She was the vital centre of our family life without actually being much of a homemaker, let alone a housewife. Meals were late, if not actually forgotten and burnt. She had no particular decorative taste, and so her furniture was either inherited or lent to her by concerned neighbours. These object then became invested with the spirit of the giver and could not be parted with at any price. So the instruction “It’s with Aunt Eve” or “Look in Aunt Alida”, meant that it was in the wardrobe or in a desk and not that our small cottage was packed with dead relations. But to an extent this was also true. Mother had an uncanny relationship with the spirit world, and once summoned my father’s spirit back from the dead in her grief, but as it materialized before her, she at once realized that this was dangerous and wrong. She believed that we would all be reincarnated as animals, birds, dogs or horses, before continuing further on our journey. Like her mother before her, she had an uncanny ability to swoop down upon a patch of turf and come up bearing a four-leaf clover. She kept a supply of these, pressed between the pages of an ancient and unread family Bible, ready to be sent out to help whichever of us was currently afflicted by exams. The power of prayer was dismissed with a snort, and she remembered with affection her father’s decision to go off riding together on a Sunday morning rather than to go to Church after her mother had been buried. If you ever managed to get her inside a church she looked like a trapped animal – but by God she believed in doing her bit for the living. She was an excellent physiotherapist, an inspired nurse, an enthusiastic amateur doctor, volunteered for years to help in riding for the disabled and until quite recently drove the elderly (often a decade or two younger than herself) in a bus to the supermarket in Fareham. She was a friend you could totally rely on, most especially if you were in need. She was also a passionate witness, always interested, always alert to what was being said and not said.
She looked after my father so beautifully and lovingly in the last year of his life that I told her that I would do my best for her, when her time came. It is one of the few promises that I have kept, and so was able to witness how she remained honest, brave, fearless, amused and loving right to the very last. Just before she died she whispered something, which I couldn’t quite hear, so I lent closer, to hear her say “Kiss me”. I think she had muddled me up with my father. Over the previous months she had asked him frequently to come back and help her on the next journey. He had been a brilliant navigator in the Navy and his skills were being called for once more.
I, my brothers and my sister are now the guardians of her story. As children we were always fascinated in the period before she became our mother, which small history I will now tell.
Kathy was born on 4th February 1927, the third child of John Keith Harvie and Mary Bushby Stubbs. Her elder sister Jackie was given a black terrier puppy called Jock, and her brother Donald a white Sealyham called Sunny Bunch to make up for the inconvenience of the new baby soaking up their mother’s attention.
Kathy grew up in a household where everyone had their own dog and their own horse. As a child she remembers her father riding out on Major Kirby Moreside, a huge solid Bay, her brother on Night Light and her sister on Katie, while she learnt to ride on Little Fats, a near feral Welsh pony, followed over the years by Betsy, Folly, Patsy and Lord.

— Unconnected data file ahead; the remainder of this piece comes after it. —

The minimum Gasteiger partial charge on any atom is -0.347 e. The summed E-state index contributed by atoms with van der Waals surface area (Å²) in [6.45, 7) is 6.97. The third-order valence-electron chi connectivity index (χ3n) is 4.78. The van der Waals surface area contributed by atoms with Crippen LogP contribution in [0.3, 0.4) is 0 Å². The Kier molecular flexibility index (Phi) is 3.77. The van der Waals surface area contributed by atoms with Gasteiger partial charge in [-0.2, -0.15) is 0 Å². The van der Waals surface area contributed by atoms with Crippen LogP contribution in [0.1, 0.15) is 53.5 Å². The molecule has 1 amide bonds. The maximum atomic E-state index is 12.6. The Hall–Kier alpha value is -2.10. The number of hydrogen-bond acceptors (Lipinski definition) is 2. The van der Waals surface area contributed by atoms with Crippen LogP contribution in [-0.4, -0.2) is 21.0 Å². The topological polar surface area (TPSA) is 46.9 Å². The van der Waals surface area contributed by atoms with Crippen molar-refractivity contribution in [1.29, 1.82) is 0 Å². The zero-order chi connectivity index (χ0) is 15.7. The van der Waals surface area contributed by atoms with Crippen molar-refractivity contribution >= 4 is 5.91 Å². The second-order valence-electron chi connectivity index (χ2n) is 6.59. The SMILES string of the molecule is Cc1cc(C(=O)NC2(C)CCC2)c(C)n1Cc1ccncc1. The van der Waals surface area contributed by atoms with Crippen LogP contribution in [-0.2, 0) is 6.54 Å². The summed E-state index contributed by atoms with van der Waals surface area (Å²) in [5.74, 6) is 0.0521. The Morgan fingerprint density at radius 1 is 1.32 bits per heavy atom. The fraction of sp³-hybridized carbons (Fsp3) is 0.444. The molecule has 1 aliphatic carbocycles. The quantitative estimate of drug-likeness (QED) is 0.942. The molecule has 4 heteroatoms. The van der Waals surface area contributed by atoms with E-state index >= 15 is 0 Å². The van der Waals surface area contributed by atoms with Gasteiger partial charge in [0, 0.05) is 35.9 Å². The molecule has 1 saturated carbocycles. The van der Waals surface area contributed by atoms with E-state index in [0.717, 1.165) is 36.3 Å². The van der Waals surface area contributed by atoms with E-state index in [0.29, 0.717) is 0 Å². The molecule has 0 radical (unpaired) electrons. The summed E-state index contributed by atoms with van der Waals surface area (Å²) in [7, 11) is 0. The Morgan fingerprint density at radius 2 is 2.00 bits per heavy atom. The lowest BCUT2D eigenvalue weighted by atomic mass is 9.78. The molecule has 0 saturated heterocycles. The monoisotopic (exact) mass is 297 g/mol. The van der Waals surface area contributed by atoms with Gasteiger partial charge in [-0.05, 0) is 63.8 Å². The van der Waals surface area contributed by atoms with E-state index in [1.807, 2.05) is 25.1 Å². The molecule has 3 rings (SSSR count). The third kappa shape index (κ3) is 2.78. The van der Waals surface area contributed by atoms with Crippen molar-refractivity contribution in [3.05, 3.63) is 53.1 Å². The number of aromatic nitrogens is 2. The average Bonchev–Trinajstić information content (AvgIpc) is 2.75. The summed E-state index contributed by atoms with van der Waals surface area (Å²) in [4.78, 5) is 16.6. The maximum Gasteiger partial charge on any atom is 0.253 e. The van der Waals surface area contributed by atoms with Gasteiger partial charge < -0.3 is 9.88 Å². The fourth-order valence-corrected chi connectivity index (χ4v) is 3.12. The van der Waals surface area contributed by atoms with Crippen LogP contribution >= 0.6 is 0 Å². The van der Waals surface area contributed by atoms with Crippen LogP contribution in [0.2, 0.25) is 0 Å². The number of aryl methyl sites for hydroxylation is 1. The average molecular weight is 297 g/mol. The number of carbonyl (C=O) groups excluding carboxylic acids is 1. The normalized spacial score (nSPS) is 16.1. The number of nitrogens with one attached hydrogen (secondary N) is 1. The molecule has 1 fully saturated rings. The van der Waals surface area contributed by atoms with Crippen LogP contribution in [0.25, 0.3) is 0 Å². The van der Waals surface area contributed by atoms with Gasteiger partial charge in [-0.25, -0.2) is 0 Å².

Kathy grew up in Much Hadham, a pretty village outside Bishops Stortford in Hertfordshire strung along a village green. Their house was called Malting Lane and had a verandah at the back, which looked over a large garden, some box stables and fields cascading down the hill behind them. The household was run by Enid the housekeeper, with Molly the Irish cook in charge of the kitchen, Ernie Maddams ruling the garden with a part-time butler also making an appearance – an ex-con much loved by her father for his caustic wit and inside knowledge of the world. There were also a succession of German maids from Jewish families, who were offered jobs to help them with the paperwork of escaping from Nazi persecution. Her father, John Harvie, was affectionately known as “leaner”. He took the train into the City everyday, where he worked as a stockbroker. He loved his job and made it sound fun to his little daughter, by explaining that it was his job to jump and down in the air to catch the share certificates as they floated down from the ceiling. But as a very young child she also witnessed the deeper passions at play in this world. In particular a terrifying scene never left her imagination – her red-haired Scottish grandfather, a millionaire stockbroker from Liverpool, waving his cut-throat razor blade in the air as he simultaneously shaved and argued with his eldest son about their financial position in the markets.
Mother was just old enough to witness the Harvie family in its Edwardian prime, and twice a year they visited this grandfather in his large Victorian house outside Liverpool, Kingsmead, where life was dominated by the stables – filled with race-horses, hunters, and her grandfather’s passion, his coach and four. In the summer this household decamped to Duncapel, their beach cottage on the shore at Treaggur Bay in Anglesey, filled with a cascade of cousins, aunts and uncles, walking the hills, picnicking in the dunes, fishing, shrimping and sailing ‘grandfather’s yacht’. Even at this age Kathy turned her back on acting and refused to join in the games of charades organized by her domineering grandfather who she continued to dislike, much preferring the company of her grandmother, Edith Maclaren, who painted Highland lanscapes in oils. A few years later this grandfather ended his life on his own terms, with a shotgun in his office. This was something of a habit with the all or nothing Harvies, for it seems likely that his own younger brother and one of his sons also took their own lives.